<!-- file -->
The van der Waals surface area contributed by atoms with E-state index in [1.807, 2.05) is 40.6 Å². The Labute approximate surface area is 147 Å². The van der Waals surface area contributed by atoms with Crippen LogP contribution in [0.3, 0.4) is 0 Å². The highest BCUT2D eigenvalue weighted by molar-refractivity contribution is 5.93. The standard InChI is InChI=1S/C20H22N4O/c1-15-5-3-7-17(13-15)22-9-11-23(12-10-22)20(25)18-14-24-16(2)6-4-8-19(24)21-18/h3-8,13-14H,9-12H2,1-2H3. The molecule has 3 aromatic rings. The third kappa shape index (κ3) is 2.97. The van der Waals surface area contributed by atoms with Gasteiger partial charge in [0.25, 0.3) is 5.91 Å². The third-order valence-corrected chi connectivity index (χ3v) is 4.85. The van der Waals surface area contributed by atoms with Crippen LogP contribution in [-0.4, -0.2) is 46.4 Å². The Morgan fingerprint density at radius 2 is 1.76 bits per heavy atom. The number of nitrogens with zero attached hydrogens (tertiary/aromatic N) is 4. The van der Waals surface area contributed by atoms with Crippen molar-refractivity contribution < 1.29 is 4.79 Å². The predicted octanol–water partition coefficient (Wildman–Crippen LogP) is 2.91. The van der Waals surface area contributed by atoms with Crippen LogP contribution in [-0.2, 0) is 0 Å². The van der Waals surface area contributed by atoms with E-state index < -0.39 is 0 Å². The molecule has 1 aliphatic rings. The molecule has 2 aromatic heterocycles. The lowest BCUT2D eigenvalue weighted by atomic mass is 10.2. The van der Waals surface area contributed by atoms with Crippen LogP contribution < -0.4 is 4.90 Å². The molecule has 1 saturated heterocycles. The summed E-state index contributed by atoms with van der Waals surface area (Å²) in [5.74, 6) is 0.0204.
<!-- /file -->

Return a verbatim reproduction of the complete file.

The van der Waals surface area contributed by atoms with E-state index in [1.807, 2.05) is 40.6 Å². The Labute approximate surface area is 147 Å². The van der Waals surface area contributed by atoms with Crippen LogP contribution in [0.3, 0.4) is 0 Å². The highest BCUT2D eigenvalue weighted by molar-refractivity contribution is 5.93. The standard InChI is InChI=1S/C20H22N4O/c1-15-5-3-7-17(13-15)22-9-11-23(12-10-22)20(25)18-14-24-16(2)6-4-8-19(24)21-18/h3-8,13-14H,9-12H2,1-2H3. The molecule has 3 aromatic rings. The third kappa shape index (κ3) is 2.97. The van der Waals surface area contributed by atoms with Gasteiger partial charge in [0.25, 0.3) is 5.91 Å². The third-order valence-corrected chi connectivity index (χ3v) is 4.85. The van der Waals surface area contributed by atoms with Crippen LogP contribution in [-0.4, -0.2) is 46.4 Å². The Morgan fingerprint density at radius 2 is 1.76 bits per heavy atom. The number of nitrogens with zero attached hydrogens (tertiary/aromatic N) is 4. The van der Waals surface area contributed by atoms with Crippen molar-refractivity contribution < 1.29 is 4.79 Å². The predicted octanol–water partition coefficient (Wildman–Crippen LogP) is 2.91. The van der Waals surface area contributed by atoms with Crippen LogP contribution in [-0.2, 0) is 0 Å². The van der Waals surface area contributed by atoms with E-state index < -0.39 is 0 Å². The molecule has 1 aliphatic rings. The molecule has 2 aromatic heterocycles. The lowest BCUT2D eigenvalue weighted by atomic mass is 10.2. The van der Waals surface area contributed by atoms with Crippen LogP contribution < -0.4 is 4.90 Å². The molecule has 1 saturated heterocycles. The summed E-state index contributed by atoms with van der Waals surface area (Å²) in [5.74, 6) is 0.0204.